Lastly, galvanized raised beds won’t do much to insulate the soil for winter gardening. Yes, galvanized steel will heat up faster in the sun, but it will also release heat more quickly at night.

Where to Get Galvanized Steel Beds

You have several options to add to your garden. There are different styles of galvanized steel beds, but I would strongly advise against any galvanized raised garden beds that use plastic posts or fittings, as the plastic will degrade or break long before the galvanized steel.

Instead, look for all-steel designs or those with wood frames or posts. At least for wooden frames, they will be easy to replace over the lifetime of your raised garden beds.

If you are in the US or Australia, Birdies would be my choice (they also ship to Canada). I am not affiliated with Birdies but you can see galvanized steel garden beds in action on the Self Sufficient Me channel:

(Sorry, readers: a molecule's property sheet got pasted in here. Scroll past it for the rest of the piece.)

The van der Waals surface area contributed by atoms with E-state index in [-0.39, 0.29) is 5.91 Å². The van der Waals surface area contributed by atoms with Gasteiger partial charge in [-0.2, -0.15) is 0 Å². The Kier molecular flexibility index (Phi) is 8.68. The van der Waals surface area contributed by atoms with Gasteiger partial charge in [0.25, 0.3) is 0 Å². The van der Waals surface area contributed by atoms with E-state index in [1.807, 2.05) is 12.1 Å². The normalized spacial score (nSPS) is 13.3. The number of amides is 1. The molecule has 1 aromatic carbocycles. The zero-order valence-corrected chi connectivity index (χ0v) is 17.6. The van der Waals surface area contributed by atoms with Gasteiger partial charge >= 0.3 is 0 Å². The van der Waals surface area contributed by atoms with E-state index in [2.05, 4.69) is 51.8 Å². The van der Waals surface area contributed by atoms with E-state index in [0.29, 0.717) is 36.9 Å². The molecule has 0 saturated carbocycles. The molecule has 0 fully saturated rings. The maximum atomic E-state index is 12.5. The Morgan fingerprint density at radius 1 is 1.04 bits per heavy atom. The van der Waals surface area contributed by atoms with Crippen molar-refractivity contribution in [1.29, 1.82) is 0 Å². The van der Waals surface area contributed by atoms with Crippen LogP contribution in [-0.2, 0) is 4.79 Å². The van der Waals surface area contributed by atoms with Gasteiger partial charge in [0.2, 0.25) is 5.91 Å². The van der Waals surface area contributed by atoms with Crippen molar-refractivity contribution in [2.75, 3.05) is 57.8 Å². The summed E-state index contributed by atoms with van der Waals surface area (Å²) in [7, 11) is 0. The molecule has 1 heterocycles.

Should I Use Galvanized Steel or Wood for My Raised Beds?

In the end, it really depends on your circumstances and budget.

If you have an unlimited budget, you will have good results with either cedar or galvanized steel. It’s all a matter of style. Some people prefer the rustic appearance of wooden raised beds while other people like the industrial look and finish of corrugated galvanized steel.

For those on a budget, you can’t go wrong with wood. Wooden raised beds are easy to build and you can even salvage wood for free. Wood also allows for more flexibility of design and customizability.

If you live in a humid climate, galvanized steel offers a more durable, long-term solution.

Gardeners who don’t want to fuss with their raised beds or have mobility issues could also opt for galvanized beds, since they will last decades and many come standard as 2-ft or 3-ft high beds, making it easier for planting and maintenance of your vegetables and flowers.